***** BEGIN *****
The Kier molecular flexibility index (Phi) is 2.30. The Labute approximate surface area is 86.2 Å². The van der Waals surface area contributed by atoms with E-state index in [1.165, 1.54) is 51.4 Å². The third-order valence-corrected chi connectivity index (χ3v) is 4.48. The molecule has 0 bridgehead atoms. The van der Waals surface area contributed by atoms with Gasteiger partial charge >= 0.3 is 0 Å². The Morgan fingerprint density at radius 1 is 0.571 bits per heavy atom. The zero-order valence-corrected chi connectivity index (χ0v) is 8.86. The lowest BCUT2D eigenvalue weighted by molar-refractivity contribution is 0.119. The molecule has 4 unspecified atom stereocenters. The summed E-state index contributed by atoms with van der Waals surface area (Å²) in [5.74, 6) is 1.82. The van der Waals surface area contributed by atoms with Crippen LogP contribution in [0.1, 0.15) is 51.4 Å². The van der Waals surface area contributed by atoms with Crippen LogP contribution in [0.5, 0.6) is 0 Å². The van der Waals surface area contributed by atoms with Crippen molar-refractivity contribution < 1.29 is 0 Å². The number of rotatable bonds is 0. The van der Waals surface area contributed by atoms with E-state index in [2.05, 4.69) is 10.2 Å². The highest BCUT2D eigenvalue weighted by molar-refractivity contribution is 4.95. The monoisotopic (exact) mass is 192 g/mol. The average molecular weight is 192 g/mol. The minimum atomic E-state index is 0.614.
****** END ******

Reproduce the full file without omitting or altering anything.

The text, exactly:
The Kier molecular flexibility index (Phi) is 2.30. The Labute approximate surface area is 86.2 Å². The van der Waals surface area contributed by atoms with E-state index in [1.165, 1.54) is 51.4 Å². The third-order valence-corrected chi connectivity index (χ3v) is 4.48. The molecule has 0 bridgehead atoms. The van der Waals surface area contributed by atoms with Gasteiger partial charge >= 0.3 is 0 Å². The Morgan fingerprint density at radius 1 is 0.571 bits per heavy atom. The zero-order valence-corrected chi connectivity index (χ0v) is 8.86. The lowest BCUT2D eigenvalue weighted by molar-refractivity contribution is 0.119. The molecule has 4 unspecified atom stereocenters. The summed E-state index contributed by atoms with van der Waals surface area (Å²) in [5.74, 6) is 1.82. The van der Waals surface area contributed by atoms with Crippen LogP contribution in [0.1, 0.15) is 51.4 Å². The van der Waals surface area contributed by atoms with Crippen LogP contribution in [0.5, 0.6) is 0 Å². The van der Waals surface area contributed by atoms with Crippen molar-refractivity contribution < 1.29 is 0 Å². The number of rotatable bonds is 0. The van der Waals surface area contributed by atoms with E-state index in [2.05, 4.69) is 10.2 Å². The highest BCUT2D eigenvalue weighted by molar-refractivity contribution is 4.95. The monoisotopic (exact) mass is 192 g/mol. The average molecular weight is 192 g/mol. The minimum atomic E-state index is 0.614.